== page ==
By Matthew Johnson
One of the few clear-cut results of this year’s unusual election is the voter approval of marijuana legalization in New Jersey.
Two-thirds of voters approved the measure, and the message sent to Trenton is clear: the War on Drugs as we know it has become an abysmal failure, and the legislature has a mandate to end it once and for all. And this mandate comes from citizens across the political spectrum – a majority of Young Republicans support marijuana legalization and many folks in New Jersey who voted Republican also voted Yes on Question #1.
The goal of bi-partisan criminal justice reform should be to ensure that no one goes to jail for simple drug possession ever again. And it is a proven fact that criminalization of drug possession has disproportionately impacted the most vulnerable members of our society while doing little to stop the cartels and gangs that present the true problems that come with drug prohibition.
That is why I am disheartened to see that Assemblyman Jamel Holley (D-Union) is holding up the marijuana decriminalization bill that already passed the Senate because it also reduces criminal penalties for psilocybin mushrooms.
The science is clear on which substances are mostly harmful and highly addictive and which substances are not. I have personally witnessed the harm that opiates and stimulants can inflict on people when misused, and yet people are prescribed these medications at astounding levels in our society to treat health conditions that would be better served by other interventions.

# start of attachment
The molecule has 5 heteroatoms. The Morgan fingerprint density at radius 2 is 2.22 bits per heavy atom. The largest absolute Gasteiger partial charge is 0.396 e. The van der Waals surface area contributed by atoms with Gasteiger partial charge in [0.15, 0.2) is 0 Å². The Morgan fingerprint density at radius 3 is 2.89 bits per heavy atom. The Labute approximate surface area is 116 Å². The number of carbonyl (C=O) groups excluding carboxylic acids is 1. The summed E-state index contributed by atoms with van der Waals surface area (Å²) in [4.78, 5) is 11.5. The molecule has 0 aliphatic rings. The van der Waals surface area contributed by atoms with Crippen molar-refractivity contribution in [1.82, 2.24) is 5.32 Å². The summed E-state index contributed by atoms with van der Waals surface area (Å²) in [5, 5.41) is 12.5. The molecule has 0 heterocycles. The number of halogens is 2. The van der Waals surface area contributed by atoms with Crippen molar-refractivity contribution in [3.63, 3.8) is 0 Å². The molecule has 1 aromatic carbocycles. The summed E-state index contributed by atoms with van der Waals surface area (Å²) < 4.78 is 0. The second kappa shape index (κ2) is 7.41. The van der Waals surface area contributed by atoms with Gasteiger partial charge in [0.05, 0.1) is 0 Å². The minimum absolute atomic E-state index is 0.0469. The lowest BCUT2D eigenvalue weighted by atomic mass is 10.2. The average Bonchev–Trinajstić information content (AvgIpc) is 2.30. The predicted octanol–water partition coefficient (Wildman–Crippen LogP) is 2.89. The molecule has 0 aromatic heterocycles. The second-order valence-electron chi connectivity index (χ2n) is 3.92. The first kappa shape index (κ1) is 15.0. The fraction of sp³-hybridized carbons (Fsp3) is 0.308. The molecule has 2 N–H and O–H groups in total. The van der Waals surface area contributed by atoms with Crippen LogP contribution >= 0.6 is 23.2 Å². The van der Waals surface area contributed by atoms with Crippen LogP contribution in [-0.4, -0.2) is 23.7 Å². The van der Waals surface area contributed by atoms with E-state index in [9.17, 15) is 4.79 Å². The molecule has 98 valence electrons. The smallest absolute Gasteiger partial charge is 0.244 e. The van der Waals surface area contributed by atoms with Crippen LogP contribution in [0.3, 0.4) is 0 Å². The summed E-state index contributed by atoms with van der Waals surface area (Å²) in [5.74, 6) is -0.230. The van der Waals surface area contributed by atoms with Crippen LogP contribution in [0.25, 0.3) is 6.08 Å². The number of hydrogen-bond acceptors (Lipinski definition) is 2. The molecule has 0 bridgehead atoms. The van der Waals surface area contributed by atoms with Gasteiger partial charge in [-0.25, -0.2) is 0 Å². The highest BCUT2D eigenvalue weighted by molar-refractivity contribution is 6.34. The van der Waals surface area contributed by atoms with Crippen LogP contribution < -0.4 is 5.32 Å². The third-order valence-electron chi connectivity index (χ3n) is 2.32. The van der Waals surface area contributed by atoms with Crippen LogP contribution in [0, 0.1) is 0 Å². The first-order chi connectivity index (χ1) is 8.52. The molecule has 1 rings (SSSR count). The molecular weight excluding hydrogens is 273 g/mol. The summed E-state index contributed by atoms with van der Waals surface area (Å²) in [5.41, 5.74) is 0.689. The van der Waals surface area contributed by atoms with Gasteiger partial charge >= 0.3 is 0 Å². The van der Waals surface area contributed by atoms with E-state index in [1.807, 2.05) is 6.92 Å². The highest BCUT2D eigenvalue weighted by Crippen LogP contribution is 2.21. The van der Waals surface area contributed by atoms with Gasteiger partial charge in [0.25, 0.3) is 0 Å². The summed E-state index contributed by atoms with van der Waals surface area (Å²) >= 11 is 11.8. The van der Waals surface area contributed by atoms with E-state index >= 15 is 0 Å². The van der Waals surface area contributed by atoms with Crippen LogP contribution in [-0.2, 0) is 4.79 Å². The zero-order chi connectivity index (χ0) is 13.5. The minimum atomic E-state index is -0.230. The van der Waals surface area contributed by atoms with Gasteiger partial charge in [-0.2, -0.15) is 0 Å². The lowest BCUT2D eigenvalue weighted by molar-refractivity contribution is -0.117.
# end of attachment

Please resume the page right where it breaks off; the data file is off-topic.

Psilocybin is one of these interventions that could forever change the way that many of our most elusive health problems are treated.
Psilocybin was recently granted “breakthrough therapy” status by the Trump Administration’s FDA due to clinical trials that have demonstrated its ability to treat severe medication-resistant depression with a single controlled dose. Other substances such as ketamine and MDMA are having similar results in treating veterans with PTSD and dealing with mental health issues that have long seemed intractable.
Anyone can misuse even the most innocuous of substances, and that is why drug education and community interventions are the key elements to dealing with the problem of drug abuse. Putting people in jail is not the answer, and incarceration will only make the problems that cause drug abuse to worsen. I believe that drug abuse is primarily a form of self-medication for untreated mental health issues. Treatment and therapy, not incarceration, are the answers to our society’s drug epidemic. Jail should be reserved for people who harm others through acts of fraud, theft, and violence, not those who are simply self-medicating.
The anti-social criminal behaviors that often surround drug abuse should be policed swiftly and firmly, but those who peacefully experiment with drugs while avoiding harming others should be referred for treatment instead of incarceration. Our over-burdened police departments are having their limited budgets and staff further diluted by the need to enforce laws that require documentation and arrest of citizens for possession of small amounts of drugs.
Marijuana decriminalization (A1897/S2535) should be passed as-is so that our hard-working law enforcement officers can focus on serious crimes, and so that arrest for minor possession of drugs like psilocybin which are currently being tested as medical interventions will no longer lead to a five year prison sentence. Justice delayed is justice denied, and bi-partisan criminal justice reform on the issue of drug policy is long overdue.
Matthew Johnson is the Chairman of the Cumberland County Young Republican Organization.